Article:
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The EU’s Common Agricultural Policy is like a giant cash-filled piñata.
The candies it contains are €270 billion of EU farm subsidies, and like kids on a sugar high at a birthday party, negotiators will spend the next few days in closed-door talks in Brussels, each trying to whack it as hard as they can.
The CAP is the biggest single slice of the regular EU budget and everyone wants their cut. Satisfying all those contending demands will be hard, given how much still divides the three teams of negotiators: the European Commission, the European Parliament and the 27 national governments represented by the EU Council.
With the flagship European Green Deal looming, negotiators are under pressure to make the new EU farm policy greener, but also to address longstanding concerns about corruption and the unequal distribution of funds between large and small farmers.
The political context couldn’t be more fraught, with Portugal (negotiating on behalf of all EU governments) rushing to broker a deal so it does not have to suffer the embarrassment of handing over a not-quite-finished reform to Slovenia at the end of June.
The whole CAP has already been delayed by two years and politicians now want to score a deal on the 2023-to-2027 payments so they can tell farmers they’ve secured them some peace of mind. But so many controversial issues are on the agenda that a deal this week is by no means guaranteed.
Here are the key fights that will be the focus of horse-trading, and could even torpedo the talks entirely.
1. Greener farming
Attempts to offer sweeteners to Europe’s badly paid, aging farmers so they adopt greener practices will take center stage.
Legislators are scrapping over how much money to earmark for the new CAP’s flagship green element: the eco-schemes. These voluntary programs encourage farmers to take up more nature-friendly practices. Parliament has pushed for 30 percent of all direct payments to be reserved for eco-schemes, while the Council wants only 20 percent. In terms of hard cash, that’s a difference of around €20 billion over the five years. But now the even harder fight is over the Council’s demand for a less-ambitious initial two-year learning period.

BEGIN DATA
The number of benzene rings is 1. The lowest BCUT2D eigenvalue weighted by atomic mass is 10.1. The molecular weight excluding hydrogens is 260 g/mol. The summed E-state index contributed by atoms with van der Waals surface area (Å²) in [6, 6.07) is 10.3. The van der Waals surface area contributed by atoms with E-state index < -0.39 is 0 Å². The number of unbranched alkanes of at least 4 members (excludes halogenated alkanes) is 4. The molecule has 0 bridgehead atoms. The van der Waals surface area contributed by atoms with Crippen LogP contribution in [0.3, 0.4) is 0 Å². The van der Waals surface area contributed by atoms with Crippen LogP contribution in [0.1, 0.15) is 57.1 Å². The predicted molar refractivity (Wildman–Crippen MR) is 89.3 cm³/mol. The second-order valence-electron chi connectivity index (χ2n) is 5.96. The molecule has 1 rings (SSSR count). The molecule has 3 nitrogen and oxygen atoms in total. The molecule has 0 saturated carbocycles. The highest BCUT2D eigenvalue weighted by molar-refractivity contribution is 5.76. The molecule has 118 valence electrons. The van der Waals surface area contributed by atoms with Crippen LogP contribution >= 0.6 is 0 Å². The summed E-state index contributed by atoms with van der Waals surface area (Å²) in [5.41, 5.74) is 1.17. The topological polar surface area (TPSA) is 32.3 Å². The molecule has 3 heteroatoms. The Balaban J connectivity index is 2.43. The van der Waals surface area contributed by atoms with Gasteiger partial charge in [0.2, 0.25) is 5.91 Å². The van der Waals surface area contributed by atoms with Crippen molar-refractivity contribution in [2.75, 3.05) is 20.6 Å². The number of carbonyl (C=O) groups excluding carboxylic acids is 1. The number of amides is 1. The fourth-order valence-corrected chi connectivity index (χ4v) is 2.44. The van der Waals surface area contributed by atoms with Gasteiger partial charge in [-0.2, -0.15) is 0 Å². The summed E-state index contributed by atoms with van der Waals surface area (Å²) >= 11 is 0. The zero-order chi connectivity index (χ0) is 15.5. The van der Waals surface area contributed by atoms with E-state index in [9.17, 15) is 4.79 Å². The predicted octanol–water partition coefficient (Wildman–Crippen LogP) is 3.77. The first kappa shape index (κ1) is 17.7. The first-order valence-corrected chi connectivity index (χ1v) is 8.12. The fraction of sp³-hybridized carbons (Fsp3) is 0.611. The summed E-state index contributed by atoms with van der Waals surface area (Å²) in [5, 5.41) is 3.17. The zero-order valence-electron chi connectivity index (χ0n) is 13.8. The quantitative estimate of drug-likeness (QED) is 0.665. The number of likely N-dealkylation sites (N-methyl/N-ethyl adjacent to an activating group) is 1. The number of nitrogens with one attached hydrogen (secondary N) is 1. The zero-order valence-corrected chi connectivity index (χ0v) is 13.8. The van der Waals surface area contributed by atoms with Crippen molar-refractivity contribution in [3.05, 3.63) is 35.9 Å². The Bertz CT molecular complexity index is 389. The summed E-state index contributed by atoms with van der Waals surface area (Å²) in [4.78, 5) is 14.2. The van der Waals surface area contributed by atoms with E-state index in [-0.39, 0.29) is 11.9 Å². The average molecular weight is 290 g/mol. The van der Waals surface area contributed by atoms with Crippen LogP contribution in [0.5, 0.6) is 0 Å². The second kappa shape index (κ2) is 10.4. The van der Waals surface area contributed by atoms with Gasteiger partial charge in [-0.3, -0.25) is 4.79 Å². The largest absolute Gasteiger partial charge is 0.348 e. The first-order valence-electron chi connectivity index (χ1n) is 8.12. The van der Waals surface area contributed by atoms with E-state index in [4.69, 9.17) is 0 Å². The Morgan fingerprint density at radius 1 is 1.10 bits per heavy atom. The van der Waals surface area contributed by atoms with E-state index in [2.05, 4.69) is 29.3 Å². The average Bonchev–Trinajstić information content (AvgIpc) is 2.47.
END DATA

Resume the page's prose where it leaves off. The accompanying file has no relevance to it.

The other major green battle is over what basic land management conditions farmers should meet to get any cash from Brussels, and here it’s a story of exemptions, loopholes and derogations galore for small farmers which infuriate environmentalists but which legislators say are needed to help grow farm businesses.
Maize monoculture giant France is leading the charge to water down a crop rotation rule, while both the Parliament and the Council want to limit the requirement to leave space for nature on farms to only arable land.
Who will win? Some countries may push for a 25 percent compromise on the eco-schemes but will want flexibilities to count other kinds of green programs toward that goal in return. MEPs could accept a smaller overall eco-schemes budget but only if countries throw them a bone on the learning period. Nature looks unlikely to emerge victorious.
2. Labor protections for farm workers
Parliament wants the new CAP to dock EU subsidies from wealthy farm bosses who exploit workers and breach the bloc’s employment protections. Its push for “social conditionality” attempts to improve the working conditions of an estimated 4 million people doing dangerous underpaid work in Europe’s agriculture sector, from seasonal migrant workers in southern EU countries to German abattoir staff exposed to coronavirus hotspots.
But the sides are acres apart. The Council says for now it’s better to boost legal advice to farmers and reassess in 2026. Parliament rejects that and is sticking to its guns on a fully-blown sanction system. If the CAP already includes environmental conditions, then why not social ones, MEPs ask. Powerful farm lobbies and 13 governments, including Austria, Greece and Belgium are dead set against the Parliament’s demand, saying it will burden farmers with red tape and is unreasonable for the CAP to eat into countries’ social policy.
Who will win? The Parliament’s second largest group, the Socialists and Democrats, has set stronger labor protections as its price for backing any overall deal, and some of its MEPs already rebelled to vote against the CAP last year. Governments will have to give Parliament something, though it’s unlikely to be what trade unions want.
3. Fairer payments
Some €270 billion will be doled out from Brussels over the course of the five-year CAP. A huge fight will center on whether most of those payments will keep going to those who need them least, such as huge landowners, fake farmers, or corrupt politicians, or could instead be diverted to small and medium sized farms.
But how to do that? Facing opposition from the Council, the Parliament and Commission have pretty much given up hope of imposing a mandatory €100,000 per year maximum ceiling on payments to big farms, and are instead focusing their efforts on beefing up a requirement to redistribute a certain proportion of money to smaller farmers. MEPs want this to be 12 percent of farm funds received per country, but the Council’s offer is 7.5 percent. Even if this doesn’t come out of the paychecks of big farms, it could still make the CAP a bit fairer. But Parliament thinks countries just want a blank check. All this is rumbling in the context of broader imbalances anyway: a Latvian farm gets less EU money per hectare than a German one, for instance.